- Art Institute of Chicago
Art Institute of Chicago
one of the two lion statues flanking the Institute's main entrances
Established 1879; in present location since 1893 Location 111 South Michigan Avenue
Chicago, IL 60603
- Ranked 3rd nationally
- Ranked 17th globally
Director Douglas Druick Public transit access CTA Bus routes:
(6 and 28 line)
'L' and Subway stations:
Brown Line Green Line Orange Line Pink Line Purple Line
Jackson-Dearborn(at Dearborn Street): Blue Line
Van Buren Street Station
The Art Institute of Chicago (AIC) is a renowned art museum located in Chicago's Grant Park. The Art Institute has one of the world's most notable collections of Impressionist and Post-Impressionist art in its permanent collection. Its diverse holdings also include significant American art, Old Masters, European and American decorative arts, Asian art and modern and contemporary art. It is located at 111 South Michigan Avenue in the Chicago Landmark Historic Michigan Boulevard District. The museum is associated with the School of the Art Institute of Chicago and is overseen by Director and President Douglas Druick.  At one million square feet, it is the second largest art museum in the United States behind only the Metropolitan Museum of Art in New York City.
In 1866, a group of 35 artists founded the Chicago Academy of Design in a studio on Dearborn Street, with the intent to run a free school with its own art gallery. The organization was modeled after European art academies, such as the Royal Academy, with Academians and Associate Academians. The Academy's charter was granted in March 1867.
Classes started in 1868, meeting every day at a cost of $10 per month. The Academy's success enabled it to build a new home for the school, a five story stone building on 66 West Adams Street, which opened on November 22, 1870.
When the Great Chicago Fire destroyed the building in 1871 the Academy was thrown into debt. Attempts to continue despite of the loss, using rented facilities, failed. By 1878, the Academy was $10,000 in debt. Members tried to rescue the ailing institution by making deals with local businessmen, before some finally abandoned it in 1879 to found a new organization, named the Chicago Academy of Fine Arts. When the Chicago Academy of Design went bankrupt the same year, the new Chicago Academy of Fine Arts bought its assets at auction.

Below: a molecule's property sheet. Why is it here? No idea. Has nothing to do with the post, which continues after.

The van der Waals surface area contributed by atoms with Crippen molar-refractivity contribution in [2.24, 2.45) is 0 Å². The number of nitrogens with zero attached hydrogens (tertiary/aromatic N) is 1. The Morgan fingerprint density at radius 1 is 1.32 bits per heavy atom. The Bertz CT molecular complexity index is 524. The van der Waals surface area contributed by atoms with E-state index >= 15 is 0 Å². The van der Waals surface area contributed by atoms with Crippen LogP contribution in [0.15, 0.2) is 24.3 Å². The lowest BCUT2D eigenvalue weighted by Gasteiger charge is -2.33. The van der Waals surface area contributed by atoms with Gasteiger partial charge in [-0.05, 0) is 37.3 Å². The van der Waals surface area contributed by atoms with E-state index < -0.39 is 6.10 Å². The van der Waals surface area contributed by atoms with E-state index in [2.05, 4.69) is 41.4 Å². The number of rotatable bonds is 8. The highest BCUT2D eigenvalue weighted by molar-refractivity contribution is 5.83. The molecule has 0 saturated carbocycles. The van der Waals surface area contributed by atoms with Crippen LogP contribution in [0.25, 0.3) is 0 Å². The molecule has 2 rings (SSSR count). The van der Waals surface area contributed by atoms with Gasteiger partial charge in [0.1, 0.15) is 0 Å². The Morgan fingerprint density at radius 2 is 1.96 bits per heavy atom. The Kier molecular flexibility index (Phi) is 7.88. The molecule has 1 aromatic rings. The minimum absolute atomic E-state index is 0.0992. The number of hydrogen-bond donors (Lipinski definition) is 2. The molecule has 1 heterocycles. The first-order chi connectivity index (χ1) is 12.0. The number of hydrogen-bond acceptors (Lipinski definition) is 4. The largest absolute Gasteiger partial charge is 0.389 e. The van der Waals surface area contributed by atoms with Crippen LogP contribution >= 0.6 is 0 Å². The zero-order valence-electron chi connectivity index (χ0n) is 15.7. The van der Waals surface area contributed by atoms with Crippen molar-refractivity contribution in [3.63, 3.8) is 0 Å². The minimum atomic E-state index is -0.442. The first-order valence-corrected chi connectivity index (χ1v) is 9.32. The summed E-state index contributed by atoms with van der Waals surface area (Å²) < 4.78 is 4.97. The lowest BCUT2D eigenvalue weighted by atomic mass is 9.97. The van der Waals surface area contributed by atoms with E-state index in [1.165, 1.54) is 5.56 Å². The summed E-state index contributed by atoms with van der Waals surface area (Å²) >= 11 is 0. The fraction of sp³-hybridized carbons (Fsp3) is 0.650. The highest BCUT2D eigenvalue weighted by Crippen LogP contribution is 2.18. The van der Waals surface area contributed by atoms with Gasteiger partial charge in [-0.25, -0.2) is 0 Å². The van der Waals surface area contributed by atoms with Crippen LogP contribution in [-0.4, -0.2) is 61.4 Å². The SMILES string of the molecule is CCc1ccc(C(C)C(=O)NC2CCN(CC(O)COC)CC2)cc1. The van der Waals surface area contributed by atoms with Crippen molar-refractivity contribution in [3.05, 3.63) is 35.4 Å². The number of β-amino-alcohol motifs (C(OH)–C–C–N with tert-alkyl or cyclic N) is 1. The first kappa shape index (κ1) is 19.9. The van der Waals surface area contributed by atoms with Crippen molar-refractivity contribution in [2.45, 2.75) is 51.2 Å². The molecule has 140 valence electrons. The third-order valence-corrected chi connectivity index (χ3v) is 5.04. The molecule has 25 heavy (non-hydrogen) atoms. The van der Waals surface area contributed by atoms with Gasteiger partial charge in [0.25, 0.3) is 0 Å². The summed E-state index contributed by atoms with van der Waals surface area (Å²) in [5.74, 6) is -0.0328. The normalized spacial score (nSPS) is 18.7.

In 1882, the Chicago Academy of Fine Arts changed its name to the current Art Institute of Chicago The same year, they purchased a lot on the corner of Michigan Avenue and Van Buren Avenue for $45,000. The property's building was leased, and a new building was constructed behind it to house the school's facilities.
With the announcement of the World's Columbian Exposition to be held in 1892–93, the Art Institute pressed for a building on the lakefront to be constructed for the fair, but to be used by the Institute afterwards. The city agreed, and the building was completed in time for the second year of the fair. Construction costs were paid by selling the Michigan/Van Buren property. On October 31, 1893, the Institute moved into the new building. From the 1900s to the 1960s the school offered with the Logan Family (members of the board) the Logan Medal of the arts, an award which became one of the most distinguished awards presented to artists in the US.
Between 1959 and 1970, the Institute was a key site in the battle to gain art & documentary photography a place in galleries, under curator Hugh Edwards and his assistants.
As Director of the museum starting in the early 1980s, James N. Wood conducted a major expansion of its collection and oversaw a major renovation and expansion project for its facilities. As "one of the most respected museum leaders in the country", as described by The New York Times, Wood created major exhibitions of works by Paul Gauguin, Claude Monet and Vincent Van Gogh that set records for attendance at the museum. He retired from the museum in 2004.